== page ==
Last night on AC360 with Anderson Cooper, former president Bill Clinton firmly states that he was wrong about "gay marriage" and that he now firmly supports it. As marriage has always been a state issue, he believe that it is up to the states to decide how they should act.
Transcript via Towleroad:
AC: You said you recently changed your mind on same-sex marriage. I’m wondering what you mean by that. Do you now believe that gay people should have full rights to civil marriage nationwide?
CLINTON: I do. I think that, well let me get back to the last point, the last word. I believe historically, for two hundred and something years, marriage has been a question left to the states and the religious institutions. I still think that’s where it belongs.
CLINTON: That is, I was against the constitutional amendment to ban gay marriage nationwide, and I still think that the American people should be able to play this side in debates.
CLINTON: But me, Bill Clinton personally, I changed my position. I am no longer opposed to that. I think if people want to make commitments that last a lifetime, they ought to be able to do it. I have long favored the right of gay couples to adopt children.
AC: What made you change your mind? Was there one thing?
CLINTON: I think, what made me change my mind, I looked up and said look at all of this stuff you’re for. I’ve always believed that—I’ve never supported all the moves of a few years ago to ban gay couples from adoption. Because they’re all these kids out there looking for a home. And the standard on all adoption cases is, what is the best interest of the child?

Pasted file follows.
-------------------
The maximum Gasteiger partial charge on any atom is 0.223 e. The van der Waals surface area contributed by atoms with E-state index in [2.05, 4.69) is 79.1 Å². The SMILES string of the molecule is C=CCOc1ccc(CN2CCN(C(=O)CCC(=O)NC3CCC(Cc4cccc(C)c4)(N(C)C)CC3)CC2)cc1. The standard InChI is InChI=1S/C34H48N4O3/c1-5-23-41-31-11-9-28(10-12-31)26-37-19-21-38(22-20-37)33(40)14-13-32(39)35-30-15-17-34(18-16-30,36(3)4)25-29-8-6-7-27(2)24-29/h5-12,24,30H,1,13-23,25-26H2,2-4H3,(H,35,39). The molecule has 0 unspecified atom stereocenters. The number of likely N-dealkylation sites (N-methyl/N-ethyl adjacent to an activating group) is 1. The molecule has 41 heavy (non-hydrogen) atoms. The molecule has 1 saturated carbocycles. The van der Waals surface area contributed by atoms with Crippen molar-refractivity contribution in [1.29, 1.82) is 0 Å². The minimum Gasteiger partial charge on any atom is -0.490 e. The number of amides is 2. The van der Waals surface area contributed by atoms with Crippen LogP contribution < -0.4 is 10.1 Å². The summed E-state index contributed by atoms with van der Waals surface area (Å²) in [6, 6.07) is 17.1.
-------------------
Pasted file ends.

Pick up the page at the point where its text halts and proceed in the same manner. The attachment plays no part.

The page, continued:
CLINTON: And there are plenty of cases where the best interest of the child is to let the gay couple take them and give them a loving home. So I said, you know, I realized that I was over 60 years old, I grew up at a different time, and I was hung up about the word.
CLINTON: I had all these gay friends, I had all these gay couple friends, and I was hung up about it. And I decided I was wrong.
CLINTON: That our society has an interest in coherence and strength and commitment and mutually reinforcing loyalties, then if gay couples want to call their union marriage and a state agrees, and several have now, or a religious body will sanction it, and I don’t think a state should be able to stop a religious body from saying it, I don’t think the rest of us should get in the way of it.
CLINTON: I think it’s a good thing not a bad thing. And I just realized that, I was, probably for, maybe just because of my age and the way I’ve grown up, I was wrong about that. I just had too many gay friends. I saw their relationships. I just decided I couldn’t, I had an untenable position.
Read Michael Jones' article at Change.org, "The Five Things Bill Clinton Should Do to Take a Firm Stand on Gay Marriage."
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